Biodiversity: Animals protect humans against diseases

Biodiversity: Animals protect humans against diseases if you are living with lizards in your house, don't crib. Once in a while, one of them might drop on your table, but most of the time they are doing you a favour: free pest control.

Beyond common sense, experts say there is a link between biological diversity and human health. Many historical papers mention how sleeping in proximity with livestock reduces the intensity of mosquito attack on human beings. Livestock are a preferred target for mosquitoes and other disease-bearing pests. Soviet collective agriculture farms practised zoo-prophylaxis, putting cattle as barriers between mosquito breeding grounds and humans. According to a report published in the Public Library of Science Medicine in May (Vol 3, No 5), cows and squirrels are good examples of barriers that protect human beings from disease.

Take Lyme disease, which is spread through ticks, which feed on a wide variety of species that harbour different probabilities of passing on the disease to the ticks. While white-footed mice are prolific infectors (with 90 per cent probability), grey squirrels are poor transmitters (with 15 per cent probability), even though almost all squirrels carry this bacterium.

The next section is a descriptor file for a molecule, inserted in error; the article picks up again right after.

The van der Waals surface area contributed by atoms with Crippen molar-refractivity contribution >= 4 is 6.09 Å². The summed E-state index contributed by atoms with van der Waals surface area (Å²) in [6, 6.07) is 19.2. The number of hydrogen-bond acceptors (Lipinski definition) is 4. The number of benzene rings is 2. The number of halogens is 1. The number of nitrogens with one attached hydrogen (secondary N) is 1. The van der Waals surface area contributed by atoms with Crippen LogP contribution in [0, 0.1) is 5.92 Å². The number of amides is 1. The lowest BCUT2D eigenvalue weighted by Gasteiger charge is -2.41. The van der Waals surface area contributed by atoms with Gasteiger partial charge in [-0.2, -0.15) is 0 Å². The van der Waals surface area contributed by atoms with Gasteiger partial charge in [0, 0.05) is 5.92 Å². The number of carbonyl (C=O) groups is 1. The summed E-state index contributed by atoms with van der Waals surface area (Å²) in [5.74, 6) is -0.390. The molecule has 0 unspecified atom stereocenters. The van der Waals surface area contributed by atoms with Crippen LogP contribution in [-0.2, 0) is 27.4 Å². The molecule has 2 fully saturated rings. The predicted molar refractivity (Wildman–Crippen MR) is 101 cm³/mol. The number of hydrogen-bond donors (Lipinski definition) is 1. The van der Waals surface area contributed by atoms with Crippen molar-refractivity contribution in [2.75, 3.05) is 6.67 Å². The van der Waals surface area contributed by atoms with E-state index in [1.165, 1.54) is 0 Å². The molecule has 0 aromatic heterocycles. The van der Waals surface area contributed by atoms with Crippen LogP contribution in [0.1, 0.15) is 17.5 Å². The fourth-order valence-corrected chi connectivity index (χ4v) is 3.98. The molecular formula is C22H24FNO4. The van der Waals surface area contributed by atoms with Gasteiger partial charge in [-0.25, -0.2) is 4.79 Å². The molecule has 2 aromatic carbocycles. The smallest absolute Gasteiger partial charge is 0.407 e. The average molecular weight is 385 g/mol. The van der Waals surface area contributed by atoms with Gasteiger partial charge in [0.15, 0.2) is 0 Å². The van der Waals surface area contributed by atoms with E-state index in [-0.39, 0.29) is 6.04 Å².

The bacterium is way more rampant in habitats that harbour only mice than those that hold a wide variety of other species. Besides, mice are reservoirs for pathogens such as human babesiosis (a malaria-like infection), human granulocytic anaplasmosis (a tick-borne infection of neutrophils) and hantavirus pulmonary syndrome (a deadly disease transmitted by infected rodents) as well.

Andy Dobson, who led the team of scientists from Princeton University asserts that such studies are significant because the threat to human health may be buffered by the presence of diverse species and that we need to understand the dynamics of their interactions.

The report adds that such research would at least serve a selfish purpose because human health is involved and people may depend on it for their own well-being. But we don't really care about losing biological diversity, do we? Coexistence is difficult, unfortunately we are not even having a shot at it.

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